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Borletti-Buitoni Trust's Wednesdays at Wilton's series comes to a close

11 June 2015

The final concert in the Borletti-Buitoni Trust’s Wednesdays at Wilton’s series will take place in East London at the end of this month.

The series, which was launched in February, has featured concerts on the last Wednesday of every month in the cocktail bar and performance space at Wilton’s Music Hall in Shoreditch.

The concerts have been intended to give Borletti-Buitoni Trust artists the chance to perform an hour-long programme of their own choosing in an informal atmosphere.

Pianist and composer Kate Whitley launched the series in February, with guitarist Sean Shibe performing in March.

Recorder player Erik Bosgraaf and bassoonist Bram van Sambeek performed in April and May respectively, and the series will be rounded off on 24 June by horn player Alec Frank-Gemmill.

Founded in 2003, the Borletti-Buitoni Trust helps outstanding young musicians to develop and sustain international careers with awards that fund tailor-made projects.

Wilton’s Music Hall is a former Victorian music hall that has benefited from a huge fundraising campaign to save it from demolition and restore it to its former glory.

Susan Rivers, chief executive of the Borletti-Buitoni Trust, said: ‘The Wednesdays at Wilton’s series has gone incredibly well, better than we could ever have imagined.

‘Everyone has done something slightly different and really embraced the concept, and the audiences have really engaged with it – the hall has been full every time.

‘The atmosphere is very unique. The audiences like the interaction, and the fact that the concerts are not too long. It’s a very convivial atmosphere.’

Rivers said the trust was in talks with the hall about running a similar series next year, but nothing had been confirmed.

RPS recognises talented young string players

10 June 2015, Katy Wright

The Ruisi Quartet
The Ruisi Quartet

Marta Kowalczyk
Marta Kowalczyk

The Royal Philharmonic Society (RPS) has awarded prizes to violinist Marta Kowalczyk and the Ruisi Quartet as part of its young musicians programme. Both were selected following recent YCAT (Young Classical Artist Trust) auditions.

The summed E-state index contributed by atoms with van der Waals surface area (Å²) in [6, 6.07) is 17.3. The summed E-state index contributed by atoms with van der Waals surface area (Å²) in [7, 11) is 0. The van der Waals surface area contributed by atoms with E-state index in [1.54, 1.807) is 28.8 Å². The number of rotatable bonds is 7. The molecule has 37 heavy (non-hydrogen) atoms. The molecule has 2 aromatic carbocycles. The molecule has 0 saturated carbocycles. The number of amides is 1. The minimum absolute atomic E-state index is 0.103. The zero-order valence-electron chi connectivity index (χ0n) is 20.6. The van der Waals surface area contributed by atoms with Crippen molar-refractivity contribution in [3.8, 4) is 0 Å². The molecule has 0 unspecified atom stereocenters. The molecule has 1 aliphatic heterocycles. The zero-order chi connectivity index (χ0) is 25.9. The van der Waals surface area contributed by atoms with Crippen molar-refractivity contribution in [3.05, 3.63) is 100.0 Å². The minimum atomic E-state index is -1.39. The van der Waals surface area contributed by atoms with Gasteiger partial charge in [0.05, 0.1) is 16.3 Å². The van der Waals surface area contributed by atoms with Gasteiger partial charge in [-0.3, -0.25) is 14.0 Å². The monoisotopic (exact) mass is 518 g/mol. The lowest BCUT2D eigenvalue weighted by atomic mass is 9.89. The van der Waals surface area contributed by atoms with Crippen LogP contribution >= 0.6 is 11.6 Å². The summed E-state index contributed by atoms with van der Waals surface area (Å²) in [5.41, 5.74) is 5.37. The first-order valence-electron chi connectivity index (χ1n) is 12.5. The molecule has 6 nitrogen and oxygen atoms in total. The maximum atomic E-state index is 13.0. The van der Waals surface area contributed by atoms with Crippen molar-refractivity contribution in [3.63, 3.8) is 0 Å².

Kowalczyk won the RPS Emily Anderson Prize, for which she receives £2.5k. Currently a postgraduate at the Royal Academy of Music, she is a laureate of a number of prizes and competitions, including the Eurovision Young Musicians competition in 2008.

The Ruisi Quartet won the RPS Albert and Eugenie Frost Prize (inaugurated in 2014), and receive £5k. Comprised of Alessandro Ruisi, Max Ruisi, Guy Button and Asher Zaccardelli and formed in 2012, the ensemble has been in residence at the Royal College of Music this season as part of the artist diploma in chamber music course.

The RPS and the Duet Group Charitable Foundation have also launched the Duet Prizes, two new awards for composers and instrumentalists from secondary schools. Both winners will receive £1500, with the instrumentalist receiving a public recital at a national music festival and the composer granted a UK performance of a commissioned composition. The first Duet Prizes will be awarded for the first time in 2016, and on a biennal basis thereafter. They are open to student musicians from schools and Hubs, but not specialist music schools, who are under 18 on 31 August 2016.

The RPS young musicians programme supports young musicians at the start of their careers, providing 30 performers each year with mentoring, coaching and specialist study. Alumni include Stephen Hough and Alina Ibragimova.

The Royal Philharmonic Society

Veteran Suzuki teacher Julie Bradley retires

10 June 2015

A violin teacher who pioneered the Suzuki method at Warwickshire County Music Service has retired after more than 30 years of working with children in the area.